Duis venenatis convallis nisi, auctor elementum augue rutrum in.
          Quisque euismod vestibulum velit id pharetra.
          Morbi hendrerit faucibus sem, ac tristique libero...
        </p>
      </div>

      <div>
        <h4>Post #3</h4>
        <p>Sed sit amet vehicula nisl. Nulla in mi est.
          Vivamus mollis purus eu magna ullamcorper, eget posuere metus sodales.
          Vestibulum ipsum ligula, vehicula sit amet libero at, elementum vestibulum mi.
        </p>
      </div>
    </div>

  </body>
</html>

This is a valid HTML5 file that can be edited by anyone who knows HTML. Now we have to fill this template with real data from a database, which we can represent as an array in this example for the sake of simplicity:

// A blog post
struct SimplePost
{
  string heading;
  string subheading;
  string text;
  string uri;
}

SimplePost[] posts = [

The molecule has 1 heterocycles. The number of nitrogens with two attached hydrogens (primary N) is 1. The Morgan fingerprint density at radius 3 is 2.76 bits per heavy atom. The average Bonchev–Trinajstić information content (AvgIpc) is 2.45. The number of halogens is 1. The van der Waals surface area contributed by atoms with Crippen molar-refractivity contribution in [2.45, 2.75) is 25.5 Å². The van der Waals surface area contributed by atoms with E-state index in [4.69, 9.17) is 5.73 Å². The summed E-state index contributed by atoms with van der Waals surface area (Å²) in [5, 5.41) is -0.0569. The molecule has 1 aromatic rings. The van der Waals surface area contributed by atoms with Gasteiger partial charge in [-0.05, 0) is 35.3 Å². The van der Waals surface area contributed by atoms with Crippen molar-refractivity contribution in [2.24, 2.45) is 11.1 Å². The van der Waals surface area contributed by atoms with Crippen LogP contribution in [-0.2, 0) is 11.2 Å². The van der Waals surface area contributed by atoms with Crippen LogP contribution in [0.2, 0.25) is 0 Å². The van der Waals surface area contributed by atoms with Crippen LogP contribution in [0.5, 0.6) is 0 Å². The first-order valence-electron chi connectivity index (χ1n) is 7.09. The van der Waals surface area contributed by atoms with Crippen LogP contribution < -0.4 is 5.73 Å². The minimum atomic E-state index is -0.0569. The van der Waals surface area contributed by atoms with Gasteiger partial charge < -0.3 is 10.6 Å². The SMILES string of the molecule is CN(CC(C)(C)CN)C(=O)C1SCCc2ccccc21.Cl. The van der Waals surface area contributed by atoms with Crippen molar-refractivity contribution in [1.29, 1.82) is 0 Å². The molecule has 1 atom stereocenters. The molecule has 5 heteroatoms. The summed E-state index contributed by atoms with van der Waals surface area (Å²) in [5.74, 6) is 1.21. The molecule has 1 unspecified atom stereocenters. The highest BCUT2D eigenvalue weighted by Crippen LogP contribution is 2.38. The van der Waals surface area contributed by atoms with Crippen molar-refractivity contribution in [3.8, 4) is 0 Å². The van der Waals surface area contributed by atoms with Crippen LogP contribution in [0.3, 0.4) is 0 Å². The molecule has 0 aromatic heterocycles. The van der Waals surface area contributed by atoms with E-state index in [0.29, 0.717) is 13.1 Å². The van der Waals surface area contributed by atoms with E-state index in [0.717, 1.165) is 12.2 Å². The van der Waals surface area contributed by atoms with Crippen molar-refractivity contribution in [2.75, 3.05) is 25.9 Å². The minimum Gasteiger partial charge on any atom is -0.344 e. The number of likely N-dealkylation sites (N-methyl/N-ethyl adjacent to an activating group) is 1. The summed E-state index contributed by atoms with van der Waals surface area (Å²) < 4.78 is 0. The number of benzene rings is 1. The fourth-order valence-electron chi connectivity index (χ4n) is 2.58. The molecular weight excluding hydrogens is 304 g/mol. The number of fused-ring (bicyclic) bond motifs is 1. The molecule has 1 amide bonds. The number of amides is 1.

SimplePost("D is awesome!", "This is a real subheading", "Original content was replaced", "http://dlang.org"),
  SimplePost("Example post #1", "Example subheading #1", "Random text #1"),
  SimplePost("Example post #2", "Example subheading #2", "Random text #2"),
  SimplePost("Example post #3", "Example subheading #3", "This will never be shown")
];

First, we must read our HTML template just as it is and parse it using our html5 library:

  auto page = readText("html/test.html");

  // Parse the source
  auto dom = parser.parse(page);

Then we replace the content of the main article with data from the first element of our array. We use the tag name in order to select the correct HTML element:

  // Take the first element from our data source
  auto mainPost = posts.front;

  // Update rendered data of main post
  dom.byTagName("h1").front.innerText = mainPost.heading;
  dom.byTagName("p").front.innerText = mainPost.text;
  dom.byTagName("a").front["href"] = mainPost.uri;

We want to check if our article has a subtitle. If it doesn’t we’re going to remove the related tag.

  // If we have a subtitle we show it. If not, we remove the node from our page
  if (mainPost.subheading.empty) dom.byTagName("h2").front.detach();
  else dom.byTagName("h2").front.innerText = mainPost.subheading;

If you wanted to get the same result with a template language, you’d probably need to mess up the HTML with something like this:

<!-- We don't like this! -->
<? if(!post.subheading.isEmpty) ?>
<h2><?= post.subheading ?></h2>